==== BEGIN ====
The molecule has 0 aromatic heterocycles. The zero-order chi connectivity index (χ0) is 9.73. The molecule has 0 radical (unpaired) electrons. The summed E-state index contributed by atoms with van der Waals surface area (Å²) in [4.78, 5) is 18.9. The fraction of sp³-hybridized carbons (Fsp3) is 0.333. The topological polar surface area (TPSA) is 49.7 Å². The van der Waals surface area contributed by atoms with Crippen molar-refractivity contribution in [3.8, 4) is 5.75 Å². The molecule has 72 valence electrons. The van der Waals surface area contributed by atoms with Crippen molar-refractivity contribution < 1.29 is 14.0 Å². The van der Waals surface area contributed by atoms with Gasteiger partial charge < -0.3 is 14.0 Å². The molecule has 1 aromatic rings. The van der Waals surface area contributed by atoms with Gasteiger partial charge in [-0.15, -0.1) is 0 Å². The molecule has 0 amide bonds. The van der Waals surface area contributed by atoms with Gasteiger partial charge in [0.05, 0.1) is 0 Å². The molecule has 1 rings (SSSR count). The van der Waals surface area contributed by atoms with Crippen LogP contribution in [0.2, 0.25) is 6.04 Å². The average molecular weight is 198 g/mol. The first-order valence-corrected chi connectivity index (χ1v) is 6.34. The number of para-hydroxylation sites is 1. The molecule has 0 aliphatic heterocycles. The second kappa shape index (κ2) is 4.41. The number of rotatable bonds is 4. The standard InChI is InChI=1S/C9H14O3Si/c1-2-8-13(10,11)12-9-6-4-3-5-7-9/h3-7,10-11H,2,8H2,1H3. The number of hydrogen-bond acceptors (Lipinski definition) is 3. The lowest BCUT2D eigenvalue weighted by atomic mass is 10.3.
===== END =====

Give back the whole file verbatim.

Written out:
The molecule has 0 aromatic heterocycles. The zero-order chi connectivity index (χ0) is 9.73. The molecule has 0 radical (unpaired) electrons. The summed E-state index contributed by atoms with van der Waals surface area (Å²) in [4.78, 5) is 18.9. The fraction of sp³-hybridized carbons (Fsp3) is 0.333. The topological polar surface area (TPSA) is 49.7 Å². The van der Waals surface area contributed by atoms with Crippen molar-refractivity contribution in [3.8, 4) is 5.75 Å². The molecule has 72 valence electrons. The van der Waals surface area contributed by atoms with Crippen molar-refractivity contribution < 1.29 is 14.0 Å². The van der Waals surface area contributed by atoms with Gasteiger partial charge < -0.3 is 14.0 Å². The molecule has 1 aromatic rings. The van der Waals surface area contributed by atoms with Gasteiger partial charge in [-0.15, -0.1) is 0 Å². The molecule has 0 amide bonds. The van der Waals surface area contributed by atoms with Gasteiger partial charge in [0.05, 0.1) is 0 Å². The molecule has 1 rings (SSSR count). The van der Waals surface area contributed by atoms with Crippen LogP contribution in [0.2, 0.25) is 6.04 Å². The average molecular weight is 198 g/mol. The first-order valence-corrected chi connectivity index (χ1v) is 6.34. The number of para-hydroxylation sites is 1. The molecule has 0 aliphatic heterocycles. The second kappa shape index (κ2) is 4.41. The number of rotatable bonds is 4. The standard InChI is InChI=1S/C9H14O3Si/c1-2-8-13(10,11)12-9-6-4-3-5-7-9/h3-7,10-11H,2,8H2,1H3. The number of hydrogen-bond acceptors (Lipinski definition) is 3. The lowest BCUT2D eigenvalue weighted by atomic mass is 10.3.